Warning: Minimal effort is an advanced concept and may not be immediately graspable by those new to slowing down.
That four-letter word, work, has a way of getting in the way of leisure. Sometimes cruel circumstances of life have a habit of mucking up our plans to idle. Our options narrow, and there is nothing for it but to roll up our sleeves, put our shoulders to the wheel, knuckle down, put our best foot forward, our noses to the grindstone, grit our teeth and get on with it. And if you’ve tried this, you’ll know it’s an unpleasant and difficult position in which to get things done.
Sadly, these days, getting things done is all the rage. However, we believe that slowing down and thinking through what you’re going to do will reap rewards.
Over the past few centuries, our wise members have been pondering the nature of effort. On the whole, we don’t like it. We recognize that some effort is necessary. Yet we think effort should be minimal. The Institute’s position on the matter has caused some people to get the wrong end of the stick. Lazy is one word that comes up. Others call us procrastinators, and they say that as if it’s a bad thing. Anti-crastinators are always busy doing things. They write books on how to get more things done in less time. But what are they going to do with the time they save? This is never addressed.
Procrastination, as you know, is an art. It takes practice to savor life’s pleasures. How much kinder and gentler our world would be if more people would simply not do so much. History would have been so different if Genghis Khan, Stalin, and Napoleon had just not bothered to get so much done. World domination (we hear) is tiring.
Getting things done might all be well and good, but which things do you want to get done? Are you sure? That is a question that needs thinking about.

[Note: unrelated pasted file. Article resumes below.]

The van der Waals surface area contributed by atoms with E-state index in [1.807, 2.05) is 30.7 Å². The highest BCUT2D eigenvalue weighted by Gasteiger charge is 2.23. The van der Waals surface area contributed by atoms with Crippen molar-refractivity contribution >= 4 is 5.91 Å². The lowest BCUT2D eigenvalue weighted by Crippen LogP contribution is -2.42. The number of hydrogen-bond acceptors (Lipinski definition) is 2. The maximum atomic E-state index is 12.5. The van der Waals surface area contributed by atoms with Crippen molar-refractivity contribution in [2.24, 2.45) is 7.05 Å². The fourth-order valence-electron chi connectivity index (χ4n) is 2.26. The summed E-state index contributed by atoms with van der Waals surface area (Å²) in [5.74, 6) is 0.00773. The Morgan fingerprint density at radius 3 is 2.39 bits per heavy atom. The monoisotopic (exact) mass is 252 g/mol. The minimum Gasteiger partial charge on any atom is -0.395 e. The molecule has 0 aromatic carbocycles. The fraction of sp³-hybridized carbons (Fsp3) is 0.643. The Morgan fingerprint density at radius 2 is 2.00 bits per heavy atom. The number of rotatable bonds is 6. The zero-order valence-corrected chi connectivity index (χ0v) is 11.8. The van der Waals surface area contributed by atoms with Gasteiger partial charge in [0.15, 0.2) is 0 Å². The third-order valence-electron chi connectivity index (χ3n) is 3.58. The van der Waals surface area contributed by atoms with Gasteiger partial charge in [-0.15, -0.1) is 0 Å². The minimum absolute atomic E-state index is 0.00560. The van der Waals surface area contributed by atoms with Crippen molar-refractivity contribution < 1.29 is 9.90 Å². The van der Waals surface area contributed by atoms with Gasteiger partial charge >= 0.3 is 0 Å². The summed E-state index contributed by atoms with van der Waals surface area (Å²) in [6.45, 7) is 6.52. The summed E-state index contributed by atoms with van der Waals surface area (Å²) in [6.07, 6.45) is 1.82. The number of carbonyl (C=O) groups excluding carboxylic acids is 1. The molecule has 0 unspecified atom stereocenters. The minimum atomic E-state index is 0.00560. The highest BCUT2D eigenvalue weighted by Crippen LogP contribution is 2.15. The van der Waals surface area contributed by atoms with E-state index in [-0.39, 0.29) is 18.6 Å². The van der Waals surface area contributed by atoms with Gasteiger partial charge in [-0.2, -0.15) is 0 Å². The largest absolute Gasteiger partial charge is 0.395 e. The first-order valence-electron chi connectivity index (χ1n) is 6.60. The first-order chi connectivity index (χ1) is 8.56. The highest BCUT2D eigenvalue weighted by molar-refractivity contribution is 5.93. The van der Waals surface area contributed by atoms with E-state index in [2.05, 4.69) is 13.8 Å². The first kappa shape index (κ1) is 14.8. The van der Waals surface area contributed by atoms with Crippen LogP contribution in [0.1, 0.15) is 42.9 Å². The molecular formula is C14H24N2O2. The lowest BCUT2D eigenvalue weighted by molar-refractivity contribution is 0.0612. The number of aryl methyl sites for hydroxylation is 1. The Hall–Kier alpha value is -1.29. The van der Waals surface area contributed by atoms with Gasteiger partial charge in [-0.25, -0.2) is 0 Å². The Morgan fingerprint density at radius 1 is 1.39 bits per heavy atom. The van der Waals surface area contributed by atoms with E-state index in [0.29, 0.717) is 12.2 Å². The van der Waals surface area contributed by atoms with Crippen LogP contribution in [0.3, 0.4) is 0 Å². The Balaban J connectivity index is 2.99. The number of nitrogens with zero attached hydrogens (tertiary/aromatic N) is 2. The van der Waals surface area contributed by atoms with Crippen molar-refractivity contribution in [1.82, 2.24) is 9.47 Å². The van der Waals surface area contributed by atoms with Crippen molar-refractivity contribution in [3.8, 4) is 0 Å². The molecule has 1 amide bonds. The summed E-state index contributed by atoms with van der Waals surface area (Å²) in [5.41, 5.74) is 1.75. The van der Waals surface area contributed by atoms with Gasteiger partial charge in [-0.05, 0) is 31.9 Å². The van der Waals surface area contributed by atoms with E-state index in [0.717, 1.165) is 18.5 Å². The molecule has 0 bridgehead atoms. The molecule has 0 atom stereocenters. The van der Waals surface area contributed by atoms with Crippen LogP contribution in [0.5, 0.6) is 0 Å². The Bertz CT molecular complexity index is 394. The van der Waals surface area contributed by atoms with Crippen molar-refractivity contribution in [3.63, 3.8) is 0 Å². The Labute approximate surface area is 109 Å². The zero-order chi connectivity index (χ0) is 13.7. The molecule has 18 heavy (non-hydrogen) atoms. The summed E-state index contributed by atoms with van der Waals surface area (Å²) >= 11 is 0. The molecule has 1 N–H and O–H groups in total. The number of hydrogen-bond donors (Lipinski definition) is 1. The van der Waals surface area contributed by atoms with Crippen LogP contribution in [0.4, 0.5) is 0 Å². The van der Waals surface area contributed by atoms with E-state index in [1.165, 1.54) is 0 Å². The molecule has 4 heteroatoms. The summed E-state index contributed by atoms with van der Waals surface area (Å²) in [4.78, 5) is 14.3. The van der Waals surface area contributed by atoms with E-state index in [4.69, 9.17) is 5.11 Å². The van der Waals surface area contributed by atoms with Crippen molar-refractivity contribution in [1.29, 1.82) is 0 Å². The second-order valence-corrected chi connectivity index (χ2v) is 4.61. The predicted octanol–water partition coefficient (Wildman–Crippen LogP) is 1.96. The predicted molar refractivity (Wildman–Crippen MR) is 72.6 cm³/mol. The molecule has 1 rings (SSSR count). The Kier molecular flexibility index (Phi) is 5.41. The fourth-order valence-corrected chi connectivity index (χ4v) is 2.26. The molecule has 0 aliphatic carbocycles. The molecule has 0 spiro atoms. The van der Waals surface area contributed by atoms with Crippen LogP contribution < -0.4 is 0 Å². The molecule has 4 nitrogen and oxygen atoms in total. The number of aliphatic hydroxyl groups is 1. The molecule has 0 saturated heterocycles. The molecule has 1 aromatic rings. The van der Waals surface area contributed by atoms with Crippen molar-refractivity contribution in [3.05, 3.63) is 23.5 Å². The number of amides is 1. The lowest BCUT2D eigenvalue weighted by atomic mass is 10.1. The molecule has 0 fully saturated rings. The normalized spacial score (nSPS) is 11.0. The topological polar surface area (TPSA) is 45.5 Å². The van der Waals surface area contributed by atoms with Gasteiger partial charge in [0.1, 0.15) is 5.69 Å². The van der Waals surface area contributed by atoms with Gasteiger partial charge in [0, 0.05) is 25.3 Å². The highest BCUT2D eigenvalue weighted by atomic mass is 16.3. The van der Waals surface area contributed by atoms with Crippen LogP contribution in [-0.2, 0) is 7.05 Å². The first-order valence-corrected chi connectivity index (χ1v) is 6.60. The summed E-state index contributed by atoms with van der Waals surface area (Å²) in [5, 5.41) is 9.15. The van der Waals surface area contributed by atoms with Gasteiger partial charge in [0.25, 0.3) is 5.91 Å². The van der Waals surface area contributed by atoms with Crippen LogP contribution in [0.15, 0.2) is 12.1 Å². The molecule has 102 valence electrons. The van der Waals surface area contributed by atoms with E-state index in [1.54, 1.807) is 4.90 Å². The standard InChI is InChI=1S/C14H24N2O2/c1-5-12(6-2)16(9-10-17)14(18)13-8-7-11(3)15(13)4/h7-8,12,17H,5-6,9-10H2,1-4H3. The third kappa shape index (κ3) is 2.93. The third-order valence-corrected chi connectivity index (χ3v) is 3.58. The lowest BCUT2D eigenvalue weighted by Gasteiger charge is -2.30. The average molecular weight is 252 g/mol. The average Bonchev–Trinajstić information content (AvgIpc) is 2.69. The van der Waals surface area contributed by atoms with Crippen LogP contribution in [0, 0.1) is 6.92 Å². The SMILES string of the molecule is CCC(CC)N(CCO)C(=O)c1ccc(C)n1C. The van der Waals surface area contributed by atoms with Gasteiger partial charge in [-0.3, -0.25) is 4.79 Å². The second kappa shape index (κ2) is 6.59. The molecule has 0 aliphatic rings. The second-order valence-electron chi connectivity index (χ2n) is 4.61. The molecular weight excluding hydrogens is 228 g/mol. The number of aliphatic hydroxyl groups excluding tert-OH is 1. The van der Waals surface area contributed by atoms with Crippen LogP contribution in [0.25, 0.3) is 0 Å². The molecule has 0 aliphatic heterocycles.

Most of us like to take our time about coming to a decision. Some of us like to sit in the bathtub for a few days, others like a nice lie down. But all of us need peace and quiet to come to the realization of what’s not worth bothering about. Taking things off your list (if you have one) is a good object of thought. Remember, “Never do today, what you can put off until tomorrow.”
There are those busy fanatics who think lots of effort is a good thing. This is clearly nonsense. Here is where minimum effort comes in. If you can achieve the same result with a lot of effort or minimum effort, which would you choose?
Consider the beginning swimmer splashing about using up lots of energy, getting nowhere. Yet the accomplished swimmer uses minimum effort. She glides though the water with ease.
You see, minimal effort is a scientific principle. We’re not a bunch of half-baked, hammock-swinging crackpots. We have history and physics on our side. Thales of Miletus (624 BC-546 BC) was an early minimal effortist. And Albert Einstein (also a member of the Institute of Not Doing Much) did some serious musing on the idea of conservation of energy. But you don’t need to bother with all that complicated mathematics.
You’ve probably mastered minimal effort. If you learned to drive a stick shift you’ll know what we mean. At first, you grind the gears. The car lurches erratically. But in time, you get the hang of it. No longer do you grip the steering wheel with white knuckles. You’ve achieved minimal effort.
Minimal effort is a worthy aspiration. Lie down and think about it.